Turbine flowsOne of the most important challenges today for turbine designers is the prediction of heat transfer on engine blade walls. The life duration of the turbine components directly depends on the wall heat transfer levels and therefore designers imperatively need an accurate estimation tool. To give an idea, a 15 K difference on the temperature prediction at mid-span of a blade corresponds to a reduction of its life duration by a factor 2. The difficulty is that complex flows observed in the turbine environment can not be efficiently computed with classical steady methods. For example, laminar to turbulent transition, hot spot incoming from the combustion chamber, temperature gradient at walls are among the difficulties that CFD solvers have to address.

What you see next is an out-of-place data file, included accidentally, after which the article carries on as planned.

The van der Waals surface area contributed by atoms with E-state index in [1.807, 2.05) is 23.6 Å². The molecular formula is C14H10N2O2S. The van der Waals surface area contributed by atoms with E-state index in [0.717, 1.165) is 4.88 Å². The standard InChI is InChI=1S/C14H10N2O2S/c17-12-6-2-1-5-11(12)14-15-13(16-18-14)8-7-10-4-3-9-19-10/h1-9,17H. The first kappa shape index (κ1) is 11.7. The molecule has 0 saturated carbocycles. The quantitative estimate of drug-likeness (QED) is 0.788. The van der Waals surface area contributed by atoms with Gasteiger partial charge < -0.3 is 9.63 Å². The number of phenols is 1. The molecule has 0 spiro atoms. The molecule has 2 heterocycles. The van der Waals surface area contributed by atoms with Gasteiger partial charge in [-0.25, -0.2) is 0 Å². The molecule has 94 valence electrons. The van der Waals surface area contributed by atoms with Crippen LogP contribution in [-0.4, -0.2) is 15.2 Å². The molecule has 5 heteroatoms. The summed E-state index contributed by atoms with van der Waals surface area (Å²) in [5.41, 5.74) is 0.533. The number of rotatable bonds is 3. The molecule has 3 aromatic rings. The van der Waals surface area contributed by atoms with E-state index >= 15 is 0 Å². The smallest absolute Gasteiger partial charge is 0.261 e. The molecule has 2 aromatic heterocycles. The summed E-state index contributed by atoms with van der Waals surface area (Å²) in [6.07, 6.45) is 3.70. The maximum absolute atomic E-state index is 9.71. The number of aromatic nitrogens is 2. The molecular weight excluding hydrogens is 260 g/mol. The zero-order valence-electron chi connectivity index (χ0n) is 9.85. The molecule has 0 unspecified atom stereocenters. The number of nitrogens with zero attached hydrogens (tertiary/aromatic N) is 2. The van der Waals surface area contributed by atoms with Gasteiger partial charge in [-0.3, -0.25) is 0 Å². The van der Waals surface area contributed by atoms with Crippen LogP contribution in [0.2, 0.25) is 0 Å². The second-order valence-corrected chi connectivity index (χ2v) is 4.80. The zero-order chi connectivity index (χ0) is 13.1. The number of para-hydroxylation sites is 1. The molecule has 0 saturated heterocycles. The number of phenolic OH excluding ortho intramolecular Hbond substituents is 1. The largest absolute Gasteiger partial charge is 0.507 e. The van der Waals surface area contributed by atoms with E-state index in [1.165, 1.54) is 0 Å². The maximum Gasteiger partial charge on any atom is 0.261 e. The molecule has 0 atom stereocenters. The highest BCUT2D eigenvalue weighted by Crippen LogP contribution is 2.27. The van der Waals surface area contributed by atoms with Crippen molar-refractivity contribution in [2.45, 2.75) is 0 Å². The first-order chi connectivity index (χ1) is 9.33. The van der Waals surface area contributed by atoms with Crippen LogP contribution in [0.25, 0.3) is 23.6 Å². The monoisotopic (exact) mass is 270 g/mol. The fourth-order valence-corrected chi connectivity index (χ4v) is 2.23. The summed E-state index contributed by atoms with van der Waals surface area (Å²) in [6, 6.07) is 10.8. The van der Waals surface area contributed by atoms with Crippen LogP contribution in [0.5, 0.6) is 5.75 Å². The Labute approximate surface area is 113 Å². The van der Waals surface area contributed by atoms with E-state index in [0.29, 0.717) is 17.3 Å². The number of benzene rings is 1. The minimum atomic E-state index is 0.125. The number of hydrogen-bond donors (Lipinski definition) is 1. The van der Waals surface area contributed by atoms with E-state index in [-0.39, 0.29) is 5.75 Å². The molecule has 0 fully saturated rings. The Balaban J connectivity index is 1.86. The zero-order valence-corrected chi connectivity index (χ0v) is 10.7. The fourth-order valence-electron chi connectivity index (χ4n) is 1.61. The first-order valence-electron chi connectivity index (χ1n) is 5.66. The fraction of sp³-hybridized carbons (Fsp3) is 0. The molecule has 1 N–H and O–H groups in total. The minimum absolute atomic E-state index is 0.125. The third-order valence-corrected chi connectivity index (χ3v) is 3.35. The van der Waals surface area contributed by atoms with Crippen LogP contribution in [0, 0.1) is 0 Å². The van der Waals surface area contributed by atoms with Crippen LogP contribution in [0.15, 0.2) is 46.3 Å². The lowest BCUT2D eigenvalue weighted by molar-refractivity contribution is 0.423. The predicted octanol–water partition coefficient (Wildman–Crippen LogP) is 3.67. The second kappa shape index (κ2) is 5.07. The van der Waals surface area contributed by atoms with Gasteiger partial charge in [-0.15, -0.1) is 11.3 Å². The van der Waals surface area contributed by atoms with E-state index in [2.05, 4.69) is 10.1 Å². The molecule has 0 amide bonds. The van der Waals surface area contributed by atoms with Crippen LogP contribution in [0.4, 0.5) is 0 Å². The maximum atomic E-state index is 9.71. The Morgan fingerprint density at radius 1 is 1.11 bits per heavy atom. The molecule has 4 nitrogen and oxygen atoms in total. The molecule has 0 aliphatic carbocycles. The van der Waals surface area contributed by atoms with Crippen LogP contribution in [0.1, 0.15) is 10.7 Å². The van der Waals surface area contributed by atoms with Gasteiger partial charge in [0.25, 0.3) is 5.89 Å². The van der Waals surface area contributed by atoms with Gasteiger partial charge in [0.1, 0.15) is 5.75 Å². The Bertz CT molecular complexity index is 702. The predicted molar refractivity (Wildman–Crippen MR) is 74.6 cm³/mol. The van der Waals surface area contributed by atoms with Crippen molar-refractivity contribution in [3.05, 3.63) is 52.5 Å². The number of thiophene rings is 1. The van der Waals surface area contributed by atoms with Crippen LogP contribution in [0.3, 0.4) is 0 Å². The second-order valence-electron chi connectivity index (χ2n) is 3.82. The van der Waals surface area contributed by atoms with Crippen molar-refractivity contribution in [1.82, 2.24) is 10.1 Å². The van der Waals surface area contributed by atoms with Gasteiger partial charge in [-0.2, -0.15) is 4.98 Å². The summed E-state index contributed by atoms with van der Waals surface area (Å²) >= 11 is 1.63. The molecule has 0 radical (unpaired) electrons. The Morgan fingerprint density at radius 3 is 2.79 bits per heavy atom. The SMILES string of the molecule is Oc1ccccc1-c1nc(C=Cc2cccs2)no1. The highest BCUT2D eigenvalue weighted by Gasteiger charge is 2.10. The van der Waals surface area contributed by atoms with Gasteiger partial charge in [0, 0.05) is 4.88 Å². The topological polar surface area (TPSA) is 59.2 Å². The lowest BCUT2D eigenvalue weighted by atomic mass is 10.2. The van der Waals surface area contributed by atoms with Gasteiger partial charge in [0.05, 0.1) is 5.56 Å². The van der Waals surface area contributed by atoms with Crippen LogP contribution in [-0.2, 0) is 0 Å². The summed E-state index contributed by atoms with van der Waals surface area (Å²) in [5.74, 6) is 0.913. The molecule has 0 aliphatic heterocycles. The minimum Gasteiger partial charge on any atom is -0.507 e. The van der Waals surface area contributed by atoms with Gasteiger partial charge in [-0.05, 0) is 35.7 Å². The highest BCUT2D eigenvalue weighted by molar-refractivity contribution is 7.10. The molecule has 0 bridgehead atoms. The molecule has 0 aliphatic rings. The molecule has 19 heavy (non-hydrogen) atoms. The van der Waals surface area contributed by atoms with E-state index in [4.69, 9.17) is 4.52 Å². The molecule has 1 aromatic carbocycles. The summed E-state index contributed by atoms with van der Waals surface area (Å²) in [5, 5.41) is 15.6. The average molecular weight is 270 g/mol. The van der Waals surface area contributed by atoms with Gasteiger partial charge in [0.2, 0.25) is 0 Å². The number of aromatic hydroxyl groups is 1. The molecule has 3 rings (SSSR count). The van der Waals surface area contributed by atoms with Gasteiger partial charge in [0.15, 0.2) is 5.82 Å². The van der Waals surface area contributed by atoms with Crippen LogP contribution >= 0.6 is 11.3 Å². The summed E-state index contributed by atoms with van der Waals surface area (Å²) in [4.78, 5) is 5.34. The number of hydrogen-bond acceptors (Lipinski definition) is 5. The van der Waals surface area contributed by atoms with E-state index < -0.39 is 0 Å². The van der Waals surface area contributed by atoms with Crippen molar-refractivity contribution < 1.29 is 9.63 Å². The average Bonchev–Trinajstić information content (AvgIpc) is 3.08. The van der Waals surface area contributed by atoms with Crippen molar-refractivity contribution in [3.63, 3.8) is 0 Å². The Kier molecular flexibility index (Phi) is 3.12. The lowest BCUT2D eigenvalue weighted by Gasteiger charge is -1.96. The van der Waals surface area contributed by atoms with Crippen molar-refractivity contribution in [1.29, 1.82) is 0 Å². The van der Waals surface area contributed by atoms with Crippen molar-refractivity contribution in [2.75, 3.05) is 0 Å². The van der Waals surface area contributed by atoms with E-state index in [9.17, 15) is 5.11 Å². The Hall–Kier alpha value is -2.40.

Recently the CFD team has engaged in a new area of research focused on heat transfer in High Pressure Turbine. Since hot streaks coming from the combustor are transported in the turbine, the temperature field is highly heterogeneous and thus the prediction of the blade temperature is challenging. The main studied topics concern the transport of hot streaks in high pressure turbines, the influence of clocking between vanes and hot streaks and the effects of coolant devices on heat transfer. In order to better model this complex problem, simulation involving coupling between different codes will be necessary. Actually a better prediction of wall temperature may be achieve by coupling a solid thermal and a fluid aero-thermal code. Moreover the complex task of specifying an inlet boundary condition for the high pressure turbine can be avoid by coupling an aerodynamic and a combustion code.
Contacts: Fabien Wlassow, Thomas Leonard, Nicolas Gourdain
Fig. 1 Simulation of hot spots in a high pressure turbine stage